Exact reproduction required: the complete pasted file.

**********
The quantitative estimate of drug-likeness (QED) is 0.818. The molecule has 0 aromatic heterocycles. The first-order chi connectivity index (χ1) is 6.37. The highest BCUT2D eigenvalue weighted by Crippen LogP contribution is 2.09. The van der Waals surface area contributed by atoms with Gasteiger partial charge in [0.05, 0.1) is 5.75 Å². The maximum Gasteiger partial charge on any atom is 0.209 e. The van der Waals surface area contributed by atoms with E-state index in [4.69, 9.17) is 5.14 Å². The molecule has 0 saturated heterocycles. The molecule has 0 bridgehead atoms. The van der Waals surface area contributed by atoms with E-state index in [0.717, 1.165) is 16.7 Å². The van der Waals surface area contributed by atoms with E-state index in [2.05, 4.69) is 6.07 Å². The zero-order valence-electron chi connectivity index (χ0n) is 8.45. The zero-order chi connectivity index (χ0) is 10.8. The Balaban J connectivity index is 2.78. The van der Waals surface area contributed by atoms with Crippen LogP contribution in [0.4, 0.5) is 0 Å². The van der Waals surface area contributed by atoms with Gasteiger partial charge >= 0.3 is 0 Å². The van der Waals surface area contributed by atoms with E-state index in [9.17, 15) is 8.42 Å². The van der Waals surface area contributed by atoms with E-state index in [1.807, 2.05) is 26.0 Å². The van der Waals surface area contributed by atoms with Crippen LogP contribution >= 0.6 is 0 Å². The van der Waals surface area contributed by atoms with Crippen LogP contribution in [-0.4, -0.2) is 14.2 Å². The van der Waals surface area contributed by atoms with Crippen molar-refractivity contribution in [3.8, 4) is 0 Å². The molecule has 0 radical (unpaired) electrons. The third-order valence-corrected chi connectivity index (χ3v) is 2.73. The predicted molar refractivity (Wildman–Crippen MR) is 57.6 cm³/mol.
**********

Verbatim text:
The quantitative estimate of drug-likeness (QED) is 0.818. The molecule has 0 aromatic heterocycles. The first-order chi connectivity index (χ1) is 6.37. The highest BCUT2D eigenvalue weighted by Crippen LogP contribution is 2.09. The van der Waals surface area contributed by atoms with Gasteiger partial charge in [0.05, 0.1) is 5.75 Å². The maximum Gasteiger partial charge on any atom is 0.209 e. The van der Waals surface area contributed by atoms with E-state index in [4.69, 9.17) is 5.14 Å². The molecule has 0 saturated heterocycles. The molecule has 0 bridgehead atoms. The van der Waals surface area contributed by atoms with E-state index in [0.717, 1.165) is 16.7 Å². The van der Waals surface area contributed by atoms with E-state index in [2.05, 4.69) is 6.07 Å². The zero-order valence-electron chi connectivity index (χ0n) is 8.45. The zero-order chi connectivity index (χ0) is 10.8. The Balaban J connectivity index is 2.78. The van der Waals surface area contributed by atoms with Crippen LogP contribution in [0.4, 0.5) is 0 Å². The van der Waals surface area contributed by atoms with Gasteiger partial charge >= 0.3 is 0 Å². The van der Waals surface area contributed by atoms with E-state index in [9.17, 15) is 8.42 Å². The van der Waals surface area contributed by atoms with E-state index in [1.807, 2.05) is 26.0 Å². The van der Waals surface area contributed by atoms with Crippen LogP contribution >= 0.6 is 0 Å². The van der Waals surface area contributed by atoms with Crippen LogP contribution in [-0.4, -0.2) is 14.2 Å². The van der Waals surface area contributed by atoms with Crippen molar-refractivity contribution in [3.8, 4) is 0 Å². The molecule has 0 radical (unpaired) electrons. The third-order valence-corrected chi connectivity index (χ3v) is 2.73. The predicted molar refractivity (Wildman–Crippen MR) is 57.6 cm³/mol.